Sci-Pinoy

Published May 13, 2021, 7:00 AM

by Rom Mallick

These Filipino scientists are striving to make a mark in their respective fields

Most people aren’t aware that science as a discipline and, to a certain extent, as an industry is very much alive in the Philippines. Over the years, we have had some notable scientists, including Fe Del Mundo in the field of pediatrics, Maria Orosa in food technology, Eduardo Quisumbing in plant taxonomy, and Gavino Trono in tropical marine phycology—the latter two should come as no surprise, given how the Philippines is a country with rich flora and fauna and a thriving marine ecology.

But beyond these established names, Filipino scientists continue to strive to make a difference in their respective fields. Here we feature four of them, Pinoy scientists who are involved in continuous research and study.

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JAE RUSSELL RODRIGUEZ, molecular anthropologist

Combining forensics, molecular biology, and anthropology, Tawi-Tawi-born Jae Rodriguez is studying the DNA of Filipinos in order to determine our origins, our ancient migration routes, and our overall place in human history as a people. He is currently an assistant professor at the Institute of Biological Sciences of the University of the Philippines–Los Baños but is on study leave as a doctoral candidate of the Molecular Anthropology program of the Max Planck Institute for Evolutionary Anthropology in Leipzig, Germany, where he is finishing a thesis on the DNA of indigenous communities in the Sulu Archipelago. His study includes various groups such as the Tausug, Yakan, and Sama, as well as the traditionally sea-nomadic Badjao.

What made you decide to pursue a career in science?

As a child, I have always been fascinated with maps, living organisms, and anything about the ancient past. I tried to balance my interests with the prospect of a more practical career as a medical doctor, so I took BS in Biology at UPLB. While being a physician is, indeed, a noble profession, taking courses in college made me realize that I wanted to pursue a career in teaching and research. Studying more about DNA, the genetic material that links us to our ancestors, made me realize that I could combine my fascination with geography, biodiversity, and prehistory.


How would you describe the state of
 science and research in the country? 

There is immense potential for scientific research in the country, especially because of our rich biodiversity and unique environments. There is just so much to learn and plenty of brilliant young minds who can become scientists. But we still have a long way to go to be at par even with our neighboring countries in terms of government funding as well as in the number of our science PhDs.

‘I think a truly enlightened society values intellectual pursuit that asks and finds answers to big questions, those that pertain to our identities and origins as a people and as a species and to our unique position in the universe.’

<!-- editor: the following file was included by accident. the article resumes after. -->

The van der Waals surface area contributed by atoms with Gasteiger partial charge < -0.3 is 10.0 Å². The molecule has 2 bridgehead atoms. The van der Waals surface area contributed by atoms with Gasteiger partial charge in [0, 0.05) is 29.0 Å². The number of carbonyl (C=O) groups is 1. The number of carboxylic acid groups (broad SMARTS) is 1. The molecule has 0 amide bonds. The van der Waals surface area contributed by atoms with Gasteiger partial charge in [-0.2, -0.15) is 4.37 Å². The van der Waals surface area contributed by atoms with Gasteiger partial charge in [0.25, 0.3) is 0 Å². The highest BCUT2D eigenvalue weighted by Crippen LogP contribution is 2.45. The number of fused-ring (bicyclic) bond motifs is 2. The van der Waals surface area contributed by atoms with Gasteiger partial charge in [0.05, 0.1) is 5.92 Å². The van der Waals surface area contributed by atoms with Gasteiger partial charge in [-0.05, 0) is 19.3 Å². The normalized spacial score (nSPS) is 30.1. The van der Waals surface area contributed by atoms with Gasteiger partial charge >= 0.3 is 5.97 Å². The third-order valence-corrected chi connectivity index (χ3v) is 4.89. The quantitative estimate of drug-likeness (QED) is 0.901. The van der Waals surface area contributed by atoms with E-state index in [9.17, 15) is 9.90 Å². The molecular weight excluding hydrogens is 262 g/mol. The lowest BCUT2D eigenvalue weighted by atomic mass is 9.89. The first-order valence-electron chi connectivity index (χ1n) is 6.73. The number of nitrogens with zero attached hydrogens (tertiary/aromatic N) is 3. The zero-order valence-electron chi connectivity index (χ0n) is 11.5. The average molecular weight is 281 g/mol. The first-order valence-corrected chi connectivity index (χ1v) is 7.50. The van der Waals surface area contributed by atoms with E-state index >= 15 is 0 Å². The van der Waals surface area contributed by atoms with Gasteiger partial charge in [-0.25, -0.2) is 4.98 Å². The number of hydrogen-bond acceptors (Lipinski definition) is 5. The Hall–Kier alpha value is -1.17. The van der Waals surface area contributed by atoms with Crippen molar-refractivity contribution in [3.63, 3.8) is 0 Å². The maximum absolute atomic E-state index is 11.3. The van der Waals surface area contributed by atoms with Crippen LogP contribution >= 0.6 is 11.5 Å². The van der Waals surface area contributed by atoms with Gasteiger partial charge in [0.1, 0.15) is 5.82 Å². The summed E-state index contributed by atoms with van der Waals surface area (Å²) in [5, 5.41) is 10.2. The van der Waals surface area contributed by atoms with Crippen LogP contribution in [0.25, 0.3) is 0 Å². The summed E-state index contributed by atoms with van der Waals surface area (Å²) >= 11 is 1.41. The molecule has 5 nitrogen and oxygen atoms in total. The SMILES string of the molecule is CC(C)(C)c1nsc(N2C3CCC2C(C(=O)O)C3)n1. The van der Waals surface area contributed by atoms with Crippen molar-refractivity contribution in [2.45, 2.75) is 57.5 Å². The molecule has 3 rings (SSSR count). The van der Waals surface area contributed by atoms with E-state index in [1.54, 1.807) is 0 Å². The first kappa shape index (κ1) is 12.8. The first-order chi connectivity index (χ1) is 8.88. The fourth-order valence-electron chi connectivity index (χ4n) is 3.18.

How did you choose the field you are currently specializing in?

I came across a piece of fiction written by Harry Nimmo, an American anthropologist who in the ‘60s spent many months of field work among the Sama Dilaut or the Badjao of Tawi-Tawi. Inspired by the stories and the rigor of ethnographic work, it became clear to me what I wanted to do, and so I wrote this PhD proposal focusing on the Sulu Archipelago.


How do you see your study benefiting the country?

Characterizing DNA variations in human populations indeed has practical impact on health and forensics. I would like to highlight, however, that studying our origins and prehistory has significance beyond just the immediate economic and medical. Indigenous communities, such as the Badjao, are threatened of loss of culture and identity because of poverty and conflict. Studies of their unique culture, adaptation, and prehistory can help regain that unique identity. The DNA, a thread that connects us all, will contribute, with hope, to this narrative, which is very well our own story too as Filipinos.


Is there local support for science in the Philippines? What is your wish for the local scientific community?

There is indeed some support available to researchers and the situation has vastly improved since a few decades ago. But the current system of research funding often compels scientists to justify their work in terms of immediate economic or medical benefit. Don’t get me wrong, we absolutely need more innovations in medicine, agriculture, and disaster management. But there is too little incentive for doing basic research or pursuing science for the sake of expanding human knowledge. Researches on astronomy, anthropology, and archaeology thus face challenges in obtaining local funding. I wish that, in time, it will be different. It is important that we emerge as survivors from food shortages, epidemics, and natural calamities. But what do we live for? What do we continue to survive for as a nation? I think a truly enlightened society values intellectual pursuit that asks and finds answers to big questions, those that pertain to our identities and origins as a people and as a species and to our unique position in the universe.